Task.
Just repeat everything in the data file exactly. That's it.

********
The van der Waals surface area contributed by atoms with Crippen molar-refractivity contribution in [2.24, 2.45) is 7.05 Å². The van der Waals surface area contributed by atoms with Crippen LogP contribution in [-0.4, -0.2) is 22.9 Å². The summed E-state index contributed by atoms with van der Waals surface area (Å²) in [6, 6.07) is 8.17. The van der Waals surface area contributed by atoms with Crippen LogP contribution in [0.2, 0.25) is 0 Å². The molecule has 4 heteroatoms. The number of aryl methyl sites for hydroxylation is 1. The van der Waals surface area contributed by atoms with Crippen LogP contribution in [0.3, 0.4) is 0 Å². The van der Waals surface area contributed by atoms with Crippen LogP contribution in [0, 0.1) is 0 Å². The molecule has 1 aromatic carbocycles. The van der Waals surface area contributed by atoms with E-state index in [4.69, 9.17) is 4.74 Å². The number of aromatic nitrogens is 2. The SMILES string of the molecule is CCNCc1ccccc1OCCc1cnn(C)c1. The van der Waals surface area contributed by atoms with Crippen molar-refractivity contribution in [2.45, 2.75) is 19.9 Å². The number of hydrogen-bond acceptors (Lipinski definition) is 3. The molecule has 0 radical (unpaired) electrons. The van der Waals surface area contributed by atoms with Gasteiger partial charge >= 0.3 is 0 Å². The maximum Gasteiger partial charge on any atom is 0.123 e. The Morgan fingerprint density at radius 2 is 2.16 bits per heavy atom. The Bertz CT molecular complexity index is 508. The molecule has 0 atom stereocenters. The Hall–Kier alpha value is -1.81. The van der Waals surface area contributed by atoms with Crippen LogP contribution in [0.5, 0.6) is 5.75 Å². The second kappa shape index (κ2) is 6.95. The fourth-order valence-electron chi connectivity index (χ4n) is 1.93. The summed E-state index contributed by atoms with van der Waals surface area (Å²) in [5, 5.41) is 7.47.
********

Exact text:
The van der Waals surface area contributed by atoms with Crippen molar-refractivity contribution in [2.24, 2.45) is 7.05 Å². The van der Waals surface area contributed by atoms with Crippen LogP contribution in [-0.4, -0.2) is 22.9 Å². The summed E-state index contributed by atoms with van der Waals surface area (Å²) in [6, 6.07) is 8.17. The van der Waals surface area contributed by atoms with Crippen LogP contribution in [0.2, 0.25) is 0 Å². The molecule has 4 heteroatoms. The number of aryl methyl sites for hydroxylation is 1. The van der Waals surface area contributed by atoms with Crippen LogP contribution in [0.3, 0.4) is 0 Å². The van der Waals surface area contributed by atoms with Crippen LogP contribution in [0, 0.1) is 0 Å². The molecule has 1 aromatic carbocycles. The van der Waals surface area contributed by atoms with E-state index in [4.69, 9.17) is 4.74 Å². The number of aromatic nitrogens is 2. The SMILES string of the molecule is CCNCc1ccccc1OCCc1cnn(C)c1. The van der Waals surface area contributed by atoms with Crippen molar-refractivity contribution in [2.45, 2.75) is 19.9 Å². The number of hydrogen-bond acceptors (Lipinski definition) is 3. The molecule has 0 radical (unpaired) electrons. The van der Waals surface area contributed by atoms with Gasteiger partial charge >= 0.3 is 0 Å². The maximum Gasteiger partial charge on any atom is 0.123 e. The Morgan fingerprint density at radius 2 is 2.16 bits per heavy atom. The Bertz CT molecular complexity index is 508. The molecule has 0 atom stereocenters. The Hall–Kier alpha value is -1.81. The van der Waals surface area contributed by atoms with Crippen LogP contribution in [0.5, 0.6) is 5.75 Å². The second kappa shape index (κ2) is 6.95. The fourth-order valence-electron chi connectivity index (χ4n) is 1.93. The summed E-state index contributed by atoms with van der Waals surface area (Å²) in [5, 5.41) is 7.47.